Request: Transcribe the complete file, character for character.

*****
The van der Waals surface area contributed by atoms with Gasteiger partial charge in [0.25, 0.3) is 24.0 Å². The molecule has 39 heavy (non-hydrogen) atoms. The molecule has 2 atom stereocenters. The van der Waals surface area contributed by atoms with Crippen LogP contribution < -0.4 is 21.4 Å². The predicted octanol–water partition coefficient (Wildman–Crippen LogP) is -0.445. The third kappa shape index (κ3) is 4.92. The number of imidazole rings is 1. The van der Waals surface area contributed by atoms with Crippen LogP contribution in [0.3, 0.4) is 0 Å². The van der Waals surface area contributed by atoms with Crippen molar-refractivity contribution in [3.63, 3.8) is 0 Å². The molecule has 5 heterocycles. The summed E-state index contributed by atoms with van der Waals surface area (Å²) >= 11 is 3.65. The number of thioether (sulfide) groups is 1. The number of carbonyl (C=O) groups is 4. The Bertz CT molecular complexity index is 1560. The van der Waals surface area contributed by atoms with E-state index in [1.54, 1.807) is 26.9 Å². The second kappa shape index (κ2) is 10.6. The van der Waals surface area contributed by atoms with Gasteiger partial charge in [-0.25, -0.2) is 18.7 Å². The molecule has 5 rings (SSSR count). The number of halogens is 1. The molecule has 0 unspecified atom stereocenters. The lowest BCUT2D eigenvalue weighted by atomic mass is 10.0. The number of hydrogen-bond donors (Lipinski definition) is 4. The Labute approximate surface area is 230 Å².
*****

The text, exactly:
The van der Waals surface area contributed by atoms with Gasteiger partial charge in [0.25, 0.3) is 24.0 Å². The molecule has 39 heavy (non-hydrogen) atoms. The molecule has 2 atom stereocenters. The van der Waals surface area contributed by atoms with Crippen LogP contribution < -0.4 is 21.4 Å². The predicted octanol–water partition coefficient (Wildman–Crippen LogP) is -0.445. The third kappa shape index (κ3) is 4.92. The number of imidazole rings is 1. The van der Waals surface area contributed by atoms with Crippen LogP contribution in [0.3, 0.4) is 0 Å². The van der Waals surface area contributed by atoms with Crippen molar-refractivity contribution in [3.63, 3.8) is 0 Å². The molecule has 5 heterocycles. The summed E-state index contributed by atoms with van der Waals surface area (Å²) >= 11 is 3.65. The number of thioether (sulfide) groups is 1. The number of carbonyl (C=O) groups is 4. The Bertz CT molecular complexity index is 1560. The van der Waals surface area contributed by atoms with E-state index in [1.54, 1.807) is 26.9 Å². The second kappa shape index (κ2) is 10.6. The van der Waals surface area contributed by atoms with Gasteiger partial charge in [-0.25, -0.2) is 18.7 Å². The molecule has 5 rings (SSSR count). The number of halogens is 1. The molecule has 0 unspecified atom stereocenters. The lowest BCUT2D eigenvalue weighted by atomic mass is 10.0. The number of hydrogen-bond donors (Lipinski definition) is 4. The Labute approximate surface area is 230 Å².